Forest Service to reconstruct Anan Bay cabin next summer

The Forest Service’s Anan Bay cabin, which was destroyed by a fallen tree in February, will be one of the first seven cabins built — or in this case, rebuilt — as part of the federally funded Alaska cabins project. Reconstruction on the cabin is scheduled for the summer of 2024.

The updated Anan Bay cabin will be in the same location, but with an altered design. “We had an engineer go out and determine that the cabin does need to be rebuilt, but the foundation can be used,” explained Dawn Collinsworth, Alaska Region deputy director for recreation lands and minerals at the Forest Service. “We’re going to expand the foundation a little bit to accommodate a slightly larger cabin.”

The rebuilt space will be 16 by 20 feet — about a 25% increase in square footage from the building’s previous footprint.

“Because we have the funding for many cabins across the two forests, we’re trying to create standard cabin designs,” said Collinsworth. “There have been building code updates that we need to comply with … we will, again, use the existing foundation but add to it. It gives a little more space in the cabin and it is a more efficient use of materials.”

The location was a priority for the Forest Service due to its popularity. During COVID, visitors booked the cabin around 60 to 70 nights per year. Pre-COVID, in 2016, those numbers were as high as 121. The cabin is one of the three most popular among the 20-or-so cabins in the Wrangell area, along with Middle Ridge and Berg Bay. “It really varies,” she said, but “it’s a very good usage.”

The project’s cost has not yet been determined. The Forest Service is “working closely with (the National Forest Foundation) to determine numbers and costs,” Collinsworth said. “We’re really excited to be able to use this funding to create great recreation opportunities for folks.”

The project was set up to repair existing public-use recreation cabins in national forests and build new ones. The project will last five years and include construction of 25 new cabins.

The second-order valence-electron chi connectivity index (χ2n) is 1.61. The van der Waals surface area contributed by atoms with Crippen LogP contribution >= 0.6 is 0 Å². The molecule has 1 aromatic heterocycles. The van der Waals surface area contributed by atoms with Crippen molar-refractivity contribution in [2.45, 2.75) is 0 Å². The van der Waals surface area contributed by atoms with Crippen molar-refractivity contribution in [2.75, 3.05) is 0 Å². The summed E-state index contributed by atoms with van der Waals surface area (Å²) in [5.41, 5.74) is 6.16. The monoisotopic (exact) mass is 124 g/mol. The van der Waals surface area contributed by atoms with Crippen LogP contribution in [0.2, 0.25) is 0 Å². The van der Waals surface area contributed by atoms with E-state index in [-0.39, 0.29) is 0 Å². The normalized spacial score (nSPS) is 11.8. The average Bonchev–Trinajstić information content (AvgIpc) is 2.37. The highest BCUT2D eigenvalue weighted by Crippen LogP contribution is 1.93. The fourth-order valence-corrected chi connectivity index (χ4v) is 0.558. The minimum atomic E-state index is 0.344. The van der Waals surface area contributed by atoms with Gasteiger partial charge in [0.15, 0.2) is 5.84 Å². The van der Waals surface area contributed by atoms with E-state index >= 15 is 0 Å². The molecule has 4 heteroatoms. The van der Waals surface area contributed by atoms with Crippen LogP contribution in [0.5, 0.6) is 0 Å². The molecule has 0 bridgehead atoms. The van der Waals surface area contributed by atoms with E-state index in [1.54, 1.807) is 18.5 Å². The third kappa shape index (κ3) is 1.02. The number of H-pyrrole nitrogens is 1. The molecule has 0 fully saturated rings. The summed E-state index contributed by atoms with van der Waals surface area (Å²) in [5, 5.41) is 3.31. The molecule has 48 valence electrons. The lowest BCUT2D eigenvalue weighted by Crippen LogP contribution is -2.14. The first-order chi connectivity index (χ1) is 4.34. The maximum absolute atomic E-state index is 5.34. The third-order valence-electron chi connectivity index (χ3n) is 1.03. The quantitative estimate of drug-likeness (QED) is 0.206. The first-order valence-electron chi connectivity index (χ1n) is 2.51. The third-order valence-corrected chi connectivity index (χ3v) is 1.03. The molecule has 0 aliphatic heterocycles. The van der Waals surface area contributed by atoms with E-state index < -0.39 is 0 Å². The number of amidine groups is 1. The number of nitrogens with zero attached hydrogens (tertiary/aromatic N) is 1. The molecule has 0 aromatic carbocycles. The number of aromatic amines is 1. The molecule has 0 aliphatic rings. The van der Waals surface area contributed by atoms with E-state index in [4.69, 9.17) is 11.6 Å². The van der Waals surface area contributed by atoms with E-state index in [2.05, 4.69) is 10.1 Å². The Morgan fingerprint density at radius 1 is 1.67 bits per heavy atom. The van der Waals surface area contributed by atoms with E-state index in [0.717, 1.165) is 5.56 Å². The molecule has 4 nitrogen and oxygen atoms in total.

Three of the first batch of new cabins will be in the Chugach National Forest: at Porcupine Campground in Hope, Meridian Lake in Seward and Trail River in Moose Pass. There will also be three new cabins in the Tongass: at Mendenhall Campground in Juneau, Signal Creek Campground at Ward Lake and the El Capitan Interpretive Site near Naukati on Prince of Wales Island.

“This first set of cabins is only the beginning,” said Regional Forester Dave Schmid. “With $14 million from the Bipartisan Infrastructure Law, and $3.7 million in matching funds from the National Forest Foundation, the plan to build two dozen or so allows us to build at least one cabin in each of our ranger districts.”

The fact that the Anan Bay cabin is being repaired doesn’t mean that Wrangell won’t be eligible for a new cabin as part of the five-year building program, explained Collinsworth. “We added Anan Bay to our list of projects, but it doesn’t otherwise affect what would be happening in Wrangell in the future,” she said. “I believe there will be another one coming.”

The Forest Service is considering nine possible cabin locations across the Wrangell and Petersburg districts. The preferred location for a new cabin in Wrangell is near Long Lake. The site is undergoing environmental analyses to assess the feasibility of putting a cabin there.

In October last year, the community was able to submit public comments on possible future cabin locations.

For the next five years, six or seven cabins will be scheduled for construction annually in Alaska.

“The goal of these new cabins is to provide the public with increased and safe access to Alaska’s National Forests,” said National Forest Foundation Chief Conservation Officer Marcus Selig. “These cabins serve as crucial infrastructure for recreationists of all kinds. Hunters, anglers, campers, Indigenous peoples, families and tourists alike use the cabins year-round to safely access public lands and provide shelter from the Alaskan weather.”

 

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